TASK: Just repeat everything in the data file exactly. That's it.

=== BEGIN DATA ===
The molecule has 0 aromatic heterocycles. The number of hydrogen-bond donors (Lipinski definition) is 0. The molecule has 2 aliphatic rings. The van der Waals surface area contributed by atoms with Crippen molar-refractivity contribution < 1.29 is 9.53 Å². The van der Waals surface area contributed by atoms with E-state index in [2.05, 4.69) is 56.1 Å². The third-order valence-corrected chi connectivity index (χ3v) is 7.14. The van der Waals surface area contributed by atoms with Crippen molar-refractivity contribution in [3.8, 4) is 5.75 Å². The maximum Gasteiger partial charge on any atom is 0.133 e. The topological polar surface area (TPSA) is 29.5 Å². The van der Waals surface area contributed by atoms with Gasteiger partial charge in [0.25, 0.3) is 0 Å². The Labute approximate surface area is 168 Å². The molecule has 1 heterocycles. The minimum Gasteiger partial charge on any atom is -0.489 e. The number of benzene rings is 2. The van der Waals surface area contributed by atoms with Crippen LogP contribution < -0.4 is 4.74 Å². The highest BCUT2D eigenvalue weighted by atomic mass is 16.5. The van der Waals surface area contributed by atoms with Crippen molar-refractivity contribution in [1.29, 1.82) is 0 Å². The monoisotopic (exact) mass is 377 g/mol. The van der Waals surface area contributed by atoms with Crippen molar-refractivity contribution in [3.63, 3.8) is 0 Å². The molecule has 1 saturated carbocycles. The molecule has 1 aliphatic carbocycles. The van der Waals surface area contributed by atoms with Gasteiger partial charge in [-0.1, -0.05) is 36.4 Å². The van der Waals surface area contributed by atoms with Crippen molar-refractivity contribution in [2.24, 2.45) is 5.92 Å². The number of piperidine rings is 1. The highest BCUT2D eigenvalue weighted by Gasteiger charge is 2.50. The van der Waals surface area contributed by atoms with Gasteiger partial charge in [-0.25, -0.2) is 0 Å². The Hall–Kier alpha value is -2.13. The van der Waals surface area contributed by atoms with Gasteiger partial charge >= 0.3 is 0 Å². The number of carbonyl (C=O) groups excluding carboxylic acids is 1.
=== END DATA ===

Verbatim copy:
The molecule has 0 aromatic heterocycles. The number of hydrogen-bond donors (Lipinski definition) is 0. The molecule has 2 aliphatic rings. The van der Waals surface area contributed by atoms with Crippen molar-refractivity contribution < 1.29 is 9.53 Å². The van der Waals surface area contributed by atoms with E-state index in [2.05, 4.69) is 56.1 Å². The third-order valence-corrected chi connectivity index (χ3v) is 7.14. The van der Waals surface area contributed by atoms with Crippen molar-refractivity contribution in [3.8, 4) is 5.75 Å². The maximum Gasteiger partial charge on any atom is 0.133 e. The topological polar surface area (TPSA) is 29.5 Å². The van der Waals surface area contributed by atoms with Gasteiger partial charge in [0.25, 0.3) is 0 Å². The Labute approximate surface area is 168 Å². The molecule has 1 heterocycles. The minimum Gasteiger partial charge on any atom is -0.489 e. The number of benzene rings is 2. The van der Waals surface area contributed by atoms with Crippen LogP contribution < -0.4 is 4.74 Å². The highest BCUT2D eigenvalue weighted by atomic mass is 16.5. The van der Waals surface area contributed by atoms with Crippen molar-refractivity contribution in [1.29, 1.82) is 0 Å². The monoisotopic (exact) mass is 377 g/mol. The van der Waals surface area contributed by atoms with Crippen molar-refractivity contribution in [3.63, 3.8) is 0 Å². The molecule has 1 saturated carbocycles. The molecule has 1 aliphatic carbocycles. The van der Waals surface area contributed by atoms with Gasteiger partial charge in [-0.1, -0.05) is 36.4 Å². The van der Waals surface area contributed by atoms with Crippen molar-refractivity contribution in [2.24, 2.45) is 5.92 Å². The number of piperidine rings is 1. The highest BCUT2D eigenvalue weighted by Gasteiger charge is 2.50. The van der Waals surface area contributed by atoms with Gasteiger partial charge in [-0.25, -0.2) is 0 Å². The Hall–Kier alpha value is -2.13. The van der Waals surface area contributed by atoms with Gasteiger partial charge >= 0.3 is 0 Å². The number of carbonyl (C=O) groups excluding carboxylic acids is 1.